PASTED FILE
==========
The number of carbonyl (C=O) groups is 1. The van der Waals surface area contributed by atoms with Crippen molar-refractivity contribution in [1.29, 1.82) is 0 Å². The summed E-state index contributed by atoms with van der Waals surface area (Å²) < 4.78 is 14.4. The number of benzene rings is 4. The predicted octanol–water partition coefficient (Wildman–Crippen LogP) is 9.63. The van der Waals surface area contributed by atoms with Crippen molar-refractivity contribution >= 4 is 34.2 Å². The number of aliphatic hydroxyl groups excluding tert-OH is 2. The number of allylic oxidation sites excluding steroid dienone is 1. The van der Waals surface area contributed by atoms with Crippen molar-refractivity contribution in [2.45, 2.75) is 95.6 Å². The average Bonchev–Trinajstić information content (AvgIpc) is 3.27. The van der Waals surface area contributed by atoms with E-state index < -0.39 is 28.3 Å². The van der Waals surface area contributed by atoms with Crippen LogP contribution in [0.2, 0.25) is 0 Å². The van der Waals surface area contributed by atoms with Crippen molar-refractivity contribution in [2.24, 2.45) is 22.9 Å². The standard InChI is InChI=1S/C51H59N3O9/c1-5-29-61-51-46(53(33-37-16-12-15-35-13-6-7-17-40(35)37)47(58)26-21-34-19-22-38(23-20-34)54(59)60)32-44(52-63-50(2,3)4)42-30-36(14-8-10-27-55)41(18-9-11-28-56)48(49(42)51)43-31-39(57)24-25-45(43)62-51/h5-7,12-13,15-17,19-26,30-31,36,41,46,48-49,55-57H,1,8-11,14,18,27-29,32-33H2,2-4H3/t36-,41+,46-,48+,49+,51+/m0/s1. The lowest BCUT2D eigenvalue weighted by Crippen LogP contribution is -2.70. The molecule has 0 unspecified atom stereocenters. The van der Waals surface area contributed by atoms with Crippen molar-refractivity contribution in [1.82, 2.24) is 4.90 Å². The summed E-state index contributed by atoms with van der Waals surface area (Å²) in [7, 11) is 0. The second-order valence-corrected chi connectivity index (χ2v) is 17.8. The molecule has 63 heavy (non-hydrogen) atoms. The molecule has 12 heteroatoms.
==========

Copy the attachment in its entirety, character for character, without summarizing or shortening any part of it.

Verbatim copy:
The number of carbonyl (C=O) groups is 1. The van der Waals surface area contributed by atoms with Crippen molar-refractivity contribution in [1.29, 1.82) is 0 Å². The summed E-state index contributed by atoms with van der Waals surface area (Å²) < 4.78 is 14.4. The number of benzene rings is 4. The predicted octanol–water partition coefficient (Wildman–Crippen LogP) is 9.63. The van der Waals surface area contributed by atoms with Crippen molar-refractivity contribution >= 4 is 34.2 Å². The number of aliphatic hydroxyl groups excluding tert-OH is 2. The number of allylic oxidation sites excluding steroid dienone is 1. The van der Waals surface area contributed by atoms with Crippen molar-refractivity contribution in [2.45, 2.75) is 95.6 Å². The average Bonchev–Trinajstić information content (AvgIpc) is 3.27. The van der Waals surface area contributed by atoms with E-state index < -0.39 is 28.3 Å². The van der Waals surface area contributed by atoms with Crippen LogP contribution in [0.2, 0.25) is 0 Å². The van der Waals surface area contributed by atoms with Crippen molar-refractivity contribution in [2.24, 2.45) is 22.9 Å². The standard InChI is InChI=1S/C51H59N3O9/c1-5-29-61-51-46(53(33-37-16-12-15-35-13-6-7-17-40(35)37)47(58)26-21-34-19-22-38(23-20-34)54(59)60)32-44(52-63-50(2,3)4)42-30-36(14-8-10-27-55)41(18-9-11-28-56)48(49(42)51)43-31-39(57)24-25-45(43)62-51/h5-7,12-13,15-17,19-26,30-31,36,41,46,48-49,55-57H,1,8-11,14,18,27-29,32-33H2,2-4H3/t36-,41+,46-,48+,49+,51+/m0/s1. The lowest BCUT2D eigenvalue weighted by Crippen LogP contribution is -2.70. The molecule has 0 unspecified atom stereocenters. The van der Waals surface area contributed by atoms with Crippen molar-refractivity contribution in [1.82, 2.24) is 4.90 Å². The summed E-state index contributed by atoms with van der Waals surface area (Å²) in [7, 11) is 0. The second-order valence-corrected chi connectivity index (χ2v) is 17.8. The molecule has 63 heavy (non-hydrogen) atoms. The molecule has 12 heteroatoms.